GCC states need to shape up, says senior female Saudi economist

WHEN she addressed the IMD Business Forum in Dubai, two weeks ago, Nahed Taher, a senior economist at National Commercial Bank (NCB) the largest bank in Saudi Arabia, elicited a great deal of praise from her audience, which included a number of Saudi men.

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By  Massoud A. Derhally Published  April 24, 2005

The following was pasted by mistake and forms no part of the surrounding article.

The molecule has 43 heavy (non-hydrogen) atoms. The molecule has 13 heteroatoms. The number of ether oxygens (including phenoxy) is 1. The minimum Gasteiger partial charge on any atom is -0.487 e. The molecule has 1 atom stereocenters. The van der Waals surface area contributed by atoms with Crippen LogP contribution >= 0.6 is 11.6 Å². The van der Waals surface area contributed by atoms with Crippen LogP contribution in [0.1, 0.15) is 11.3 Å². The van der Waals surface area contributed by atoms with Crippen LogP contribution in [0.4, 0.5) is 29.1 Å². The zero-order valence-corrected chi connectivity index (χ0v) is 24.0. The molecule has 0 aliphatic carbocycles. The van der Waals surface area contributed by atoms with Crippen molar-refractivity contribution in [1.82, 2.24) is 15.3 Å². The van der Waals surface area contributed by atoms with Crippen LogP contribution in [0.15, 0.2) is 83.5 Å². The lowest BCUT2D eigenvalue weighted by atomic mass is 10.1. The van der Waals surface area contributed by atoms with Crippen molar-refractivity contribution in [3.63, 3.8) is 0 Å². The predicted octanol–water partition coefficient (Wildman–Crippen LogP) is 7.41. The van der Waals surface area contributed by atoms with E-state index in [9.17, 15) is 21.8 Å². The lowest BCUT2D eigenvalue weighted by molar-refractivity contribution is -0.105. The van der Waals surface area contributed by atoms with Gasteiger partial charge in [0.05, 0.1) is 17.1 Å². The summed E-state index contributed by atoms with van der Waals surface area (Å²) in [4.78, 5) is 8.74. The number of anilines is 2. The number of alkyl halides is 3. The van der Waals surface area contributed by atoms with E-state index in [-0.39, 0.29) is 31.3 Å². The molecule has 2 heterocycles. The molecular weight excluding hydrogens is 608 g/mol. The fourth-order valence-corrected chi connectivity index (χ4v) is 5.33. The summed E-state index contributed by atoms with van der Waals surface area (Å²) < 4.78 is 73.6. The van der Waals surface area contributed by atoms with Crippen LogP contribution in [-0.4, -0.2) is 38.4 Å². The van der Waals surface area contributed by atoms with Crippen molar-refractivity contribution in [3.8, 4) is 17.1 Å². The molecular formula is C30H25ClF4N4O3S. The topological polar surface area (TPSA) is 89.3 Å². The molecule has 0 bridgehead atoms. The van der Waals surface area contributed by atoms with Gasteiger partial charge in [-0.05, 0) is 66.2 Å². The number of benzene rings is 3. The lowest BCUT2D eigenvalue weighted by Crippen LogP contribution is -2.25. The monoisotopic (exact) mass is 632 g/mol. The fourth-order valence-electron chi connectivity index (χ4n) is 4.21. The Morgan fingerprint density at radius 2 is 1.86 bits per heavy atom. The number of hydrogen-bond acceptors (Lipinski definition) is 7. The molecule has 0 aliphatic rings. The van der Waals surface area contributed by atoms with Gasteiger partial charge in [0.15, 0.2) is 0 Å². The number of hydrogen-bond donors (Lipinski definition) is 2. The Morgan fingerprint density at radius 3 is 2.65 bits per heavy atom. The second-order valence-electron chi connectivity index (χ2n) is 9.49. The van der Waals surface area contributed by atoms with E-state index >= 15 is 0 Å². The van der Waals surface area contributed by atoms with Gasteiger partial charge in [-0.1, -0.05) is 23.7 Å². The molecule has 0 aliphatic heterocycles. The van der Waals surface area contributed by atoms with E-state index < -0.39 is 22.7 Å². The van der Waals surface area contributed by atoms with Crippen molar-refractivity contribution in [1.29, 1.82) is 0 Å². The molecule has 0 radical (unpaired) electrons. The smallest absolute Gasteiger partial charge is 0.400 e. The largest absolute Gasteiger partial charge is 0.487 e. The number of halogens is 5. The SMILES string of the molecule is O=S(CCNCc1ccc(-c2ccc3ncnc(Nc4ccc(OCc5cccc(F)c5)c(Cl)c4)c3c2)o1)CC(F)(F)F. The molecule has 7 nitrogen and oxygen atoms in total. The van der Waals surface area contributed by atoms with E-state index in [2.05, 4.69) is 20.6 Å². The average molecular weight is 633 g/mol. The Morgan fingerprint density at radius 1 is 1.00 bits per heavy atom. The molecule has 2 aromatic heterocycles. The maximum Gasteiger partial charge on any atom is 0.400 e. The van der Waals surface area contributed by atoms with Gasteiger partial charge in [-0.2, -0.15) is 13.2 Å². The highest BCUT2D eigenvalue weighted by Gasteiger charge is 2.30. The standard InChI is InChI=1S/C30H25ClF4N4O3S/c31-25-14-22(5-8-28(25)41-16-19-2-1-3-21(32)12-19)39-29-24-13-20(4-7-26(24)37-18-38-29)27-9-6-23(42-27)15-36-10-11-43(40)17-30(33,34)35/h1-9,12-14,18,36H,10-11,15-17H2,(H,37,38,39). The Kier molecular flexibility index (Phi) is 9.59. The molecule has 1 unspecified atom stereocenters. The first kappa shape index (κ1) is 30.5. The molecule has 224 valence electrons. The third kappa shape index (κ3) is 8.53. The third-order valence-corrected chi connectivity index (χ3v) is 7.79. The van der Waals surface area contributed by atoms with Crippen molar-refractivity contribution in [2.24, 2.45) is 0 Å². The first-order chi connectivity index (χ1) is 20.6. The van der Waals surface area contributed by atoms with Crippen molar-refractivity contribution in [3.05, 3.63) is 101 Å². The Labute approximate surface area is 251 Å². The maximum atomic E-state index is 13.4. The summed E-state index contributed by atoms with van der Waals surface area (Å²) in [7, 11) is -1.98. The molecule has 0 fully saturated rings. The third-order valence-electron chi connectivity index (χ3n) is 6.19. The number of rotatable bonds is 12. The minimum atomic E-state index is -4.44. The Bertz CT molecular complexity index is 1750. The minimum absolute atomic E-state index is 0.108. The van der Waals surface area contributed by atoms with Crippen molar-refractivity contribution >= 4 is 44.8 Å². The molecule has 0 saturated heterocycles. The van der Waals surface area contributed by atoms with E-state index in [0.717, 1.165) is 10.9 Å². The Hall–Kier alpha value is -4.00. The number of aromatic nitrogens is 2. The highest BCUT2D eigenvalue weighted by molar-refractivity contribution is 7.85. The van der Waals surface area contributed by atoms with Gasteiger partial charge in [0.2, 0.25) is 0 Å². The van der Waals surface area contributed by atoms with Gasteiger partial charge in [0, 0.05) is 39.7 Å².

WHEN she addressed the IMD Business Forum in Dubai, two weeks ago, Nahed Taher, a senior economist at National Commercial Bank (NCB) the largest bank in Saudi Arabia, elicited a great deal of praise from her audience, which included a number of Saudi men. In her speech, Taher tackled the impact of globalisation on the economies of the GCC states, highlighting the need for Gulf States to realign themselves in tandem with regional and international trends. Taher stressed the need for oil producing countries to restructure their economies by relying less on oil as a major revenue contributor to government budgets. Taher pointed out that oil revenue, which accounted on average for 80% of government revenues in 1991, accounts for an average of 78% of today’s revenues. She added that public debt, which has made up a large amount of GDP in GCC states and is lower today, still presents a number of challenges for governments. “In the past, public debt was usually considered high in relative terms to international economies. But in the last two years because of the all-time high-level prices, they are trying to apply now what is called the golden rule in economics and putting in place a strategy to reduce the public debt to lower than 40% of GDP,” explained Taher. “There is a trend showing that this public debt is going down with expenditures being now much higher in terms of capital expenditures and not current expenditures,” she added. GCC states are also characterised by a low investment to GDP ratio. Higher investment to GDP ratios is thought to lead to higher growth in economies. Taher compared the economies of the GCC states to emerging economies like China, which has close to a 40% ratio, and the numbers weren’t all that encouraging. Kuwait was well below China at 12%, Bahrain 14%, Oman 16%, Saudi Arabia 19%, the UAE 25% and Qatar 30%. The average for all the countries was 18%. “Our diversification of our economic base is not taking place, because of a low level of investment and a low level of savings as well,” explains Taher. “Most of the government and people in these countries have high consumption patterns, which is not healthy economically for developing economies that want to reach emerging or developed economy status,” she added. Even Qatar, which Taher said is doing relatively better than its peers, is far from being a model of economic success. The small emirate’s economic freedom deteriorated, falling from number 44 in the international ranking of countries in 2002 to 81 in 2004. Taher said this is because there is no clear strategy for Qatar in terms of reforms. “The deterioration of the economic freedom ratio is not healthy because of unmatched laws,” she explained. “There is a contradiction in the laws and this may hinder investment in the long term if not addressed properly,” she added. Bahrain’s international ranking of 20 placed it at the top of the Middle East ranking in terms of economic freedom, followed by the UAE (28), Kuwait (54), Oman (59) and Saudi Arabia (71). The Gulf region is also attracting little in terms of foreign direct investment, according to the IMF and the UN World Investment Report, which Taher cites. Compared with Mexico, which records 15% of gross fixed capital formation and debt burdened countries like Brazil and Argentina that record 7% and 12% respectively, the Gulf’s ability to attract foreign capital appears dismal, with Bahrain managing to attract only 2% and Oman only 4%. Taher also emphasised the need for governments to follow through on privatisation initiatives and structural reforms, which she said could help add depth to GCC market expansion. She said mergers and acquisitions are important and integral to surviving increased inter-national competition. Family and merchant businesses must consider going public said Taher, especially in the case of Saudi Arabia, which is set to join the World Trade Organisation in the coming year. The senior economist also addressed the issue of women empowerment and the positive role women can play in shaping countries. Taher’s comments, which urged the re-assessment of the role of women in the workforce, were well received by the audience. Women in Saudi, who comprise half the 25 million-strong population, are not allowed in most workplaces. The inclusion of women in various sectors of the society can help increase productivity and efficiency in the social and economic fabric of the country, argued Taher. Detractors of reform and women’s rights initiatives, largely from religious circles, have to a large extent stood in the way of change, but there is now a current swerving its way through the kingdom. Approximately 55% of the country’s graduates are female, a figure that excludes women who receive an education abroad. A compelling reason for Saudi society to bring women into the economy is the government’s expenditure on education, which accounts for 27% of the budget, 55% of which is allocated for women. By some estimates, if women were allowed to work and if doors were open to them in various fields, they could replace one quarter of some of the five to seven million foreign workers in the country in five years time, reducing remittances by US$4 billion and increasing the GDP of Saudi Arabia by 6%, according to the NCB. Although half of the potential workforce is simply static, women actually control a substantial share of the wealth in the kingdom and a good metric of that are the cash deposits in banks. Saudi women have around SR15 billion (US$4 billion) worth of deposits, about 10% of total deposits, and hold about 20% of mutual funds assets. Taher’s overall message is that countries cannot ignore the challenges before them. “Although we feel there are reforms in GCC economies and restructuring is taking place, the pace of reform is very low and this is confirmed by data. Other economies internationally are developing much faster. In relative terms we are deteriorating,” said Taher. “Optimism comes from new strategies, with new objectives put together by the government where the private sector plays a much bigger role in developing economies,” she added. In the medium to long term, GCC economies would be better off if they accelerate their reforms, said Taher. The senior economist said governments could pursue their objective to form a single GCC currency while they pursue other initiatives in parallel. However, she emphasised that governments need to consider inflation and pay close attention to government budgets. More importantly, Taher pointed out that the appreciation of the euro against the dollar by as much as 30% and the prospect of the dollar declining further over the coming two years, should lead governments in the Gulf to rethink pegging their currencies to the greenback. “At least 30% of GCC country imports come from the euro zone and the US dollar, which their currencies are pegged to and is depreciating, which means [GCC countries'] purchasing power is lower,” Taher explained. “They should consider seriously a currency pegged to a basket of currencies of their major trade partners, like Kuwait used to do in the past.”